WAMU 88.5 : Morning Edition

Filed Under:

Government, Business Leaders Growing Weary Of Occupy DC

Play associated audio
Occupy protesters defend a structure they tried to construct in McPherson Square in December. Now, National Park Service officials say they will begin enforcing no-camping rule in the park. 
Patrick Madden
Occupy protesters defend a structure they tried to construct in McPherson Square in December. Now, National Park Service officials say they will begin enforcing no-camping rule in the park. 

While the National Park Service says it is preparing to enforce a no-camping ban at the Occupy DC tent city in McPherson Square, District government and business leaders remain concerned about the group's presence downtown.

The city has "played host to hundreds of uninvited guests" and "it is well past time that this illegal protest moves on," D.C. Chamber of Commerce CEO Barbara Lang said in a blog post this week. Lang cited the costs to the city and the businesses that surround McPherson Square as negative impacts of the four-month-long protest. 

D.C. Mayor Gray also reiterated his call to at least temporarily move the protesters at McPherson to the other Occupy site at Freedom Plaza so the city could clean up the downtown park.

Gray says D.C. has been extremely accommodating to the protesters so far, noting that there have been not been mass arrests and evictions in D.C. as there have been at other cities' protests.

"We haven't behaved in that fashion toward them, we have simply been making this a constructive experience that observes their constitutional rights but it also observes legitimate health and safety concerns that we have in this city," says Gray.

While the Park Service says it will soon crack down on camping at McPherson the agency says it will not try a full-scale eviction, noting the constitutional right for protesters to hold a 24-hour vigil on federal parkland.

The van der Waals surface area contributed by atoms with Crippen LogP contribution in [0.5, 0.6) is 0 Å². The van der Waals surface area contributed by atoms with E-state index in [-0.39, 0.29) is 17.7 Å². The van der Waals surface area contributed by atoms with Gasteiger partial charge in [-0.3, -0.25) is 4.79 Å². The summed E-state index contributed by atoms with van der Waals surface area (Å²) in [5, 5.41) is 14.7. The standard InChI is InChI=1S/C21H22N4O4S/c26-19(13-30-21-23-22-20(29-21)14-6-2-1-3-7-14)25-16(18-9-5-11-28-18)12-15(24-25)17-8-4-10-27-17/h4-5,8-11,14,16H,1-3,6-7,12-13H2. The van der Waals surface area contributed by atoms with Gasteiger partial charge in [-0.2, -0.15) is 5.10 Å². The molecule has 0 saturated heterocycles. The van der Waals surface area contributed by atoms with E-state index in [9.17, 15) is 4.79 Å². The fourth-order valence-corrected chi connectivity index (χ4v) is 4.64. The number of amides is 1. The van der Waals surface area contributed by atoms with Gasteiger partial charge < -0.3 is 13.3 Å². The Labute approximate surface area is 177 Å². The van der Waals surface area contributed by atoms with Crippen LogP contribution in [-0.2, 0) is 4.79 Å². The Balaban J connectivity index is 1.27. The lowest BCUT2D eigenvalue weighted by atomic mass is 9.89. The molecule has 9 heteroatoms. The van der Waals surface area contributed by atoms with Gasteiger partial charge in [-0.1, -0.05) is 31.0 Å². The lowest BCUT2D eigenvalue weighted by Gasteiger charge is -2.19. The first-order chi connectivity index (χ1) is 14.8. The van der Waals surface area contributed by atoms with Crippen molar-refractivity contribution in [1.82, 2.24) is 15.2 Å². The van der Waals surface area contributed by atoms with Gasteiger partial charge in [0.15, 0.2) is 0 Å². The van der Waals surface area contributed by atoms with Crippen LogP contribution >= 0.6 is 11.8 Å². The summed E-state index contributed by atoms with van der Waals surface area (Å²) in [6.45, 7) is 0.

NPR

At 81, Disney's First African-American Animator Is Still In The Studio

First hired in the 1950s, Floyd Norman is still drawing. "Creative people don't hang it up," he says. "We don't walk away, we don't want to sit in a lawn chair. ... We want to continue to work. "
NPR

America's Real Mountain Of Cheese Is On Our Plates

To help dairy farmers hurt by a glut, the USDA said this week it'll buy $20 million worth of cheese and give it to food banks. But we eat so much of the stuff, that's hardly a drop in the bucket.
WAMU 88.5

Friday News Roundup - International

Italy searches for survivors after a devastating earthquake. Turkey escalates its role in the fight against ISIS. And Colombia and the FARC rebels sign a peace treaty ending a half-century-long guerrilla war. A panel of journalists joins guest host Derek McGinty for analysis of the week's top international news stories.

NPR

WhatsApp Will Start Sharing Data, Including Phone Numbers, With Facebook

It will also test new ways for businesses to communicate with users on the app. The privacy policy changes mark the long-expected move by Facebook to begin making money from the free app.

Leave a Comment

Help keep the conversation civil. Please refer to our Terms of Use and Code of Conduct before posting your comments.